What Lizzo’s hangry Postmates tweet reveals about celebrity clout and precarious work
18 Sep 2019
Lizzo can’t seem to catch a break these days. She’s been accused of stealing the lyrics “I just took a DNA test, turns out I’m 100% that bitch” from the much less famous black woman musician Mina Lioness. Now she’s being blasted for trying to publicly shame a delivery service worker on Twitter for failing to deliver her food order. The since-deleted tweet publicised the name and appearance of the Postmates staff member to her nearly one million Twitter followers. For as long as that tweet was up, the delivery worker, who appeared to be a young black woman, was put in very real danger.
We all get hangry sometimes and do irrational things, but as a celebrity with a strong Twitter following, Lizzo has a responsibility not to use her immense clout to massively fuck up someone’s life over a takeaway. She’s since apologised and deleted the offending tweet but the entire incident still leaves a bitter taste in my mouth as it turns out it was actually Lizzo who missed the Postmates delivery window.
That’s right, that poor worker got put on blast for something that was never her fault to begin with. As it happened, she showed up with Lizzo’s delivery but was unable to get in touch with Lizzo or anyone else to collect it, and after waiting a few minutes, she moved on to her other deliveries.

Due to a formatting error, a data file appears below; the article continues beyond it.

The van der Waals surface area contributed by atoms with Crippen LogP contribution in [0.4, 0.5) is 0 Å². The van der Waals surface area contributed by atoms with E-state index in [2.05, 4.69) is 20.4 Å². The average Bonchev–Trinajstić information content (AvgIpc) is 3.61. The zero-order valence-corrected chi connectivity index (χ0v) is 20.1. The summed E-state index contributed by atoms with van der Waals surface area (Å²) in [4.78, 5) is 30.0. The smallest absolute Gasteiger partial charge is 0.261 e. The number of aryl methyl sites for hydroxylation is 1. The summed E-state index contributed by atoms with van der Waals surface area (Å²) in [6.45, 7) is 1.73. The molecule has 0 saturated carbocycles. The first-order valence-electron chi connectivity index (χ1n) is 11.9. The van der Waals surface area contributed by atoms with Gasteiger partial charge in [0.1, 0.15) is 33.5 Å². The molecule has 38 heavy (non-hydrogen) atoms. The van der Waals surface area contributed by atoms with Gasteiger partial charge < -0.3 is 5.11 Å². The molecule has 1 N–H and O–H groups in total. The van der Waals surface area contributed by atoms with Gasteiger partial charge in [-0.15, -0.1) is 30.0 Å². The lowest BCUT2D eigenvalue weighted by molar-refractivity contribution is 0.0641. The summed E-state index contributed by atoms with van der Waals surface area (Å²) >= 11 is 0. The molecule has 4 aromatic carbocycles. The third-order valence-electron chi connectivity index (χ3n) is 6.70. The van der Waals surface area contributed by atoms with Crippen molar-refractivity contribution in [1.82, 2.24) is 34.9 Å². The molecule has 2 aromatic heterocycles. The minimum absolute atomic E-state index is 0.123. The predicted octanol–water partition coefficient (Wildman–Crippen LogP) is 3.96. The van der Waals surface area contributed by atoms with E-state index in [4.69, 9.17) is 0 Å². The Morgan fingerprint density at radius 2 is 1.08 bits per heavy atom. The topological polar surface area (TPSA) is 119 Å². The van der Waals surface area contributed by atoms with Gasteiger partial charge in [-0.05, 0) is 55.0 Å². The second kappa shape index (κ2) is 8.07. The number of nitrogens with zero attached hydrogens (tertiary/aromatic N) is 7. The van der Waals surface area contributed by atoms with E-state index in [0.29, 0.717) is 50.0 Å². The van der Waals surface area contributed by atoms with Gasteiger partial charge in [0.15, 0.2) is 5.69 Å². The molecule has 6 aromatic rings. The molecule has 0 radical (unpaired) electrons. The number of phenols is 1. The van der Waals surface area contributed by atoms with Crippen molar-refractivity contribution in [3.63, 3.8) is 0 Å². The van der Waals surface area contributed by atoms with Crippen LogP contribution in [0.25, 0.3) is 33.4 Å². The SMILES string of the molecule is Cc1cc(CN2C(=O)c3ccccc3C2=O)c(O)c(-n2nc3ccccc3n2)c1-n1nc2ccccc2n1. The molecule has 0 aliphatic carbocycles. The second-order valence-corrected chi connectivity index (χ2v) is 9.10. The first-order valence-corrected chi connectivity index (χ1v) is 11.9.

Lizzo’s actions are made worse considering the numerous difficulties Postmates workers face on the job. Postmates, a US on-demand delivery service that couriers food and other goods from shops and restaurants to its customers, is similar to Deliveroo here in the UK. Despite co-founder Bastian Lehmann describing the company as the “anti-Amazon”, Postmates still doesn’t have the greatest track record on workers’ rights.
“With the average Postmates driver earning as little as $4 an hour, every penny counts”
The company still relies on precariously employed gig economy service workers for the base of its operations, delivering food to people’s doors. Their workers were in the news this May for protesting a change that would have seen them endure a 30% decrease in wages. With the average Postmates driver earning as little as $4 an hour (£3.20), every penny counts. On the other hand, the company also relies on celebrity endorsements to help grow their user base, so when Lizzo tweeted her discontent with the service they were quick to respond.
This is the crux of the problem – it’s more than fair for Lizzo to expect timely delivery for her food, but she responded to the issue in a way that most of us don’t have the power to do. Why didn’t she just get in touch with customer service like any regular person would have? It’s almost as if she wanted to make it known that she deserved better treatment by virtue of her celebrity status. Also, since it turns out Lizzo was actually making the delivery worker’s job harder that day by holding up the queue, it looks massively bad that she acted as rashly as she did. This all touches on a larger conversation on holding people with large platforms accountable for the things they share.
A part of me wants to give Lizzo the benefit of the doubt; maybe she didn’t realise the strength of her platform. As a person who only started charting in 2017, she may be having trouble adjusting to the fact that she’s properly famous. But I’m reluctant to buy into that narrative, because how can you forget your fame when you have hundreds of accounts screaming praise every time you so much as breathe?